Help! My Husband is Trying to Kill Me!

By now, it has become obvious that my husband, Charlie, is trying to kill me.

The would-be murderer displaying his mode of destruction.
The would-be murderer displaying his mode of destruction.

This point hit home as I stood atop Mt. Moosilake in New Hampshire Saturday, having huffed and puffed my way up the 4,100-ft hill in what Charlie had billed as an “easy hike.” (It’s rated difficult; look it up.)

I hadn’t climbed a mountain since the gentle slopes of Wales in 2006 and Charlie damn well knew it. My guess was that he’d had taken a gamble that I would pop a clot on the ledges, thereby enacting the ultimate exit clause “until death do us part.” He is a lawyer, after all. Assessing his opponents’ weaknesses is his jam and after 27 years of marriage, he had had plenty of time to catalog mine – hence the inclination toward uxoricide.

Not so fast, you bastard. I placed my hands on my hips, catching my breath and analyzing his next move.

He was a wily one, that’s for sure, scampering among the cairns as if nothing were amiss, heralding the spectacular 360-degree views into Vermont, the wonderful air and fantastic climb, as if, deep down, he wasn’t seething with frustration.

Gentle hike. Yeah, right.
Gentle hike. Yeah, right.

“Lunch?” he offered cheerfully, thrusting out crackers with cheese and summer sausage. Another attempt to do me in with a slow, artery-clogging demise. Crafty.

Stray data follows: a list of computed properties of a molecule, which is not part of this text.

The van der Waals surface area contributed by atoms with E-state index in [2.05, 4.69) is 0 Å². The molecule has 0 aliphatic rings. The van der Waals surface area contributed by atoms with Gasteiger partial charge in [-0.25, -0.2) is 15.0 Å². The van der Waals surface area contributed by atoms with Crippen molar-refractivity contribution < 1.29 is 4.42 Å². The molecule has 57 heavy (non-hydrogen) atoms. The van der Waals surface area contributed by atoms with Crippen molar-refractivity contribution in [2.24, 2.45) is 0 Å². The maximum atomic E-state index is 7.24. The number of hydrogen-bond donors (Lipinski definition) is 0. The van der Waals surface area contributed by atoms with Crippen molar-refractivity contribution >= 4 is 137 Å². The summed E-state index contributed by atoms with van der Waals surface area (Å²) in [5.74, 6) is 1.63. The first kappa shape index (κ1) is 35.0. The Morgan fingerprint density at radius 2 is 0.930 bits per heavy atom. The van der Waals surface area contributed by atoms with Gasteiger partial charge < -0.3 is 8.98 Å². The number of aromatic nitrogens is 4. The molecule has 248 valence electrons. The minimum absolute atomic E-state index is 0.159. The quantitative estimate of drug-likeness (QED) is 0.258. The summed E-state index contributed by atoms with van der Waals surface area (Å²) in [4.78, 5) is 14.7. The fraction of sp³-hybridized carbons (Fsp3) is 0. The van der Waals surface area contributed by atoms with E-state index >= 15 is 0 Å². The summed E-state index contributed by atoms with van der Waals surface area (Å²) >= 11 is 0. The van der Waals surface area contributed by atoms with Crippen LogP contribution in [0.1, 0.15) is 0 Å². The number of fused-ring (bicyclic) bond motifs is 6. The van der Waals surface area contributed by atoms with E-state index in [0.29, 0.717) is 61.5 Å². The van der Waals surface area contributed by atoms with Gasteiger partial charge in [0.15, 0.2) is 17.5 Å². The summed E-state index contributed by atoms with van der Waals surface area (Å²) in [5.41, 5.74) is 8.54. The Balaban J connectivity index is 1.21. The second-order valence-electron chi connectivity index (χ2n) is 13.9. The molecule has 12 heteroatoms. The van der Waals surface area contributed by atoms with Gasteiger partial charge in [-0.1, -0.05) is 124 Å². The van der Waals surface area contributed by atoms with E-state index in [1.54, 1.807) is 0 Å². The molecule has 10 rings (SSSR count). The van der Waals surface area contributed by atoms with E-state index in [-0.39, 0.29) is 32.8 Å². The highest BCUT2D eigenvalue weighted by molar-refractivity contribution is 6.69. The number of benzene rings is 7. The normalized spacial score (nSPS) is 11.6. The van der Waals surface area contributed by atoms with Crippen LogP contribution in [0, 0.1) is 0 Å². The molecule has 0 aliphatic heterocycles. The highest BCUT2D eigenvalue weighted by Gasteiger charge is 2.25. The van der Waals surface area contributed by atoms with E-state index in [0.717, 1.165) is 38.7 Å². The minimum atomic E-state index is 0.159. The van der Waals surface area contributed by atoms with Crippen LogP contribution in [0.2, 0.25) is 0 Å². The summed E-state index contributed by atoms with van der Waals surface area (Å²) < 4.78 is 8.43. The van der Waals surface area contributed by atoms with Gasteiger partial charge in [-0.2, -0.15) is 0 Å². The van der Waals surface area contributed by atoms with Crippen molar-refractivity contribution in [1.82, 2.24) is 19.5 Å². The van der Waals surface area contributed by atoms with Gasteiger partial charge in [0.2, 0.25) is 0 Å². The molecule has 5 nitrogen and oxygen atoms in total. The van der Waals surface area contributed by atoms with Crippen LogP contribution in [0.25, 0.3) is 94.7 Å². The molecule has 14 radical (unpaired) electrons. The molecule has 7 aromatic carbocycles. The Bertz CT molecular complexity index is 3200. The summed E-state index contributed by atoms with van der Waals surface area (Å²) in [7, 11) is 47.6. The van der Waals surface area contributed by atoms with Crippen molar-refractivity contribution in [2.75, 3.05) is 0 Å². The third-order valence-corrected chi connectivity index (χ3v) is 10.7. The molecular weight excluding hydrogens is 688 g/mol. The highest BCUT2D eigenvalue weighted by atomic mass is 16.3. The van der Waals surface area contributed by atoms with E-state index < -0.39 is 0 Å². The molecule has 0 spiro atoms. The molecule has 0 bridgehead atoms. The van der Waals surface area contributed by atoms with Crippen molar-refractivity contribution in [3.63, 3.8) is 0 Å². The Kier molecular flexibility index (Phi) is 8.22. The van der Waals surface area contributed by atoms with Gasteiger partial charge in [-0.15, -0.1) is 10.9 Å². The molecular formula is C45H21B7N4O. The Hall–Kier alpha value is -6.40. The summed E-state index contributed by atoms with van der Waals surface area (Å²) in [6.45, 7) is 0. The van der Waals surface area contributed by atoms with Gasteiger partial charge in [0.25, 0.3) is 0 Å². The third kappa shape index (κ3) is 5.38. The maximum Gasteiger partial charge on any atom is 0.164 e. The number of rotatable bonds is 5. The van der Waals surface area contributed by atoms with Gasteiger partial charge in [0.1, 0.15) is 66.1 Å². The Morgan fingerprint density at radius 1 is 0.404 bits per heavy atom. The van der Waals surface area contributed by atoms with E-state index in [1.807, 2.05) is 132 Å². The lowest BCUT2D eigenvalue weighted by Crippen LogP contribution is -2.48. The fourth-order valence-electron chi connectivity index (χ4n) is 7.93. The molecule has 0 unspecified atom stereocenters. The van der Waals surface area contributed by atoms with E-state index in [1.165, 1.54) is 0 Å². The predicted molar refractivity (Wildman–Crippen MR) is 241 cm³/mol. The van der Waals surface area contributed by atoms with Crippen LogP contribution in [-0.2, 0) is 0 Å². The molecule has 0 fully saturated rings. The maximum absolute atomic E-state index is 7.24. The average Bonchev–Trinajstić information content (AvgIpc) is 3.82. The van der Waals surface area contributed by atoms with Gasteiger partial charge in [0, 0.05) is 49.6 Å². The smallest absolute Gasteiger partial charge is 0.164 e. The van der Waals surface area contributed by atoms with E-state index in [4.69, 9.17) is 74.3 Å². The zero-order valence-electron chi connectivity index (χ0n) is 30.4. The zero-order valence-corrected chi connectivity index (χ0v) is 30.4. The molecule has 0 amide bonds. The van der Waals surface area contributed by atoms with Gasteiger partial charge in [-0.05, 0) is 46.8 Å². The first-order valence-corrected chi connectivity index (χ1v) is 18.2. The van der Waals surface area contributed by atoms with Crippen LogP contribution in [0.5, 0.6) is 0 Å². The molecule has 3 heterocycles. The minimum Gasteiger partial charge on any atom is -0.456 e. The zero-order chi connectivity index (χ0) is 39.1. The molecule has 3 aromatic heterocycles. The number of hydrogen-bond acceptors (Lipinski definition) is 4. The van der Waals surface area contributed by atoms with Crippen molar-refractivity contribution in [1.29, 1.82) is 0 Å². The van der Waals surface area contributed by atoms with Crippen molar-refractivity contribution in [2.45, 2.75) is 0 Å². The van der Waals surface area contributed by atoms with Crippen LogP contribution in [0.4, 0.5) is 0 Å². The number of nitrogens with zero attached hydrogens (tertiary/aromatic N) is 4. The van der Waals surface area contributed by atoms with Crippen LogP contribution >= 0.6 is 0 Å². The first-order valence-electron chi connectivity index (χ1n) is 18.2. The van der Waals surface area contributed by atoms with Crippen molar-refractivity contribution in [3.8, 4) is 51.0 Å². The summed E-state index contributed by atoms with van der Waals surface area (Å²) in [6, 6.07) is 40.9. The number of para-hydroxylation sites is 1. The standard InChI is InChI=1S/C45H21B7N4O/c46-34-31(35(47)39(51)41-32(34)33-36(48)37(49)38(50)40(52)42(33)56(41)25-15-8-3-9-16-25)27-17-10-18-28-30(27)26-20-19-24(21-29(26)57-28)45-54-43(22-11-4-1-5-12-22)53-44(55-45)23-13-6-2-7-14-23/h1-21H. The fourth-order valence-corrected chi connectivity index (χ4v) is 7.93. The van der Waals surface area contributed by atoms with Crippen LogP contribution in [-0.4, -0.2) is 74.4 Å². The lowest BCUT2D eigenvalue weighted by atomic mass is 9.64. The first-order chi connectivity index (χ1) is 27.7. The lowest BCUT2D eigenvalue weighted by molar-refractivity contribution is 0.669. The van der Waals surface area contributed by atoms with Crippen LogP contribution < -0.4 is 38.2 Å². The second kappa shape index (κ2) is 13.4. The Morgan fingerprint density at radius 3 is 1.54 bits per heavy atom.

“Thanks,” I said, taking it. Because when it comes to psychopaths, you can never let them know you know.

This was a lesson I learned at the knees of my own dearly departed mother. Her husband had tried to kill her, too. One of my clearest childhood memories is of night falling on Cape Cod. My two older brothers and I were stuck on a fairly remote island waiting for our parents who had left to go fishing earlier in the day – and had yet to return. The tide was out. The sun was setting. A wind was kicking up. We’d have called the Coast Guard except we didn’t have a phone. So we walked to the dunes and huddled together for comfort, hoping for sight of their lifeless bodies.

And then we saw her striding through the bay, muck up to her thighs, rope in hand, pulling the small, incredibly unseaworthy boat my father had ordered from Sears – him in the stern supposedly “steering.”

“Children,” she announced, dropping anchor, “I have been on the African Queen.”

The next day, she tried to escape to Pennsylvania in our brown Rambler, but he coaxed her back. Typical.

It didn’t take long for Charlie to expose his Plan B: the downhill. “Just go lightly. Like this!” He proceeded to hop from boulder to boulder, trying to trick me into taking a head-splitting tumble by showing how easy this so-called “skipping” was even with his busted right knee.

Just skip. Sure. Whatever you say, boss.
Just skip. Sure. Whatever you say, boss.

Thwarting him, I carefully calculated each step downward, ignoring pitying glances from Dartmouth Outing Club students who bombed past me in glorious health and SAT scores. By the end, my legs were a jellied mess, but I was alive.

Advantage, Sarah.

“Wasn’t that a blast?” asked my would-be murderer, running me a bath with epsom salts back home. “Let’s go hiking next weekend. I know a really easy one. You won’t even get above the tree line.”

That evening, I insisted on a barbecue. Burgers on the grill. With cheese. And mayo on the buns.

Game. On.

Sarah, The Survivor

 

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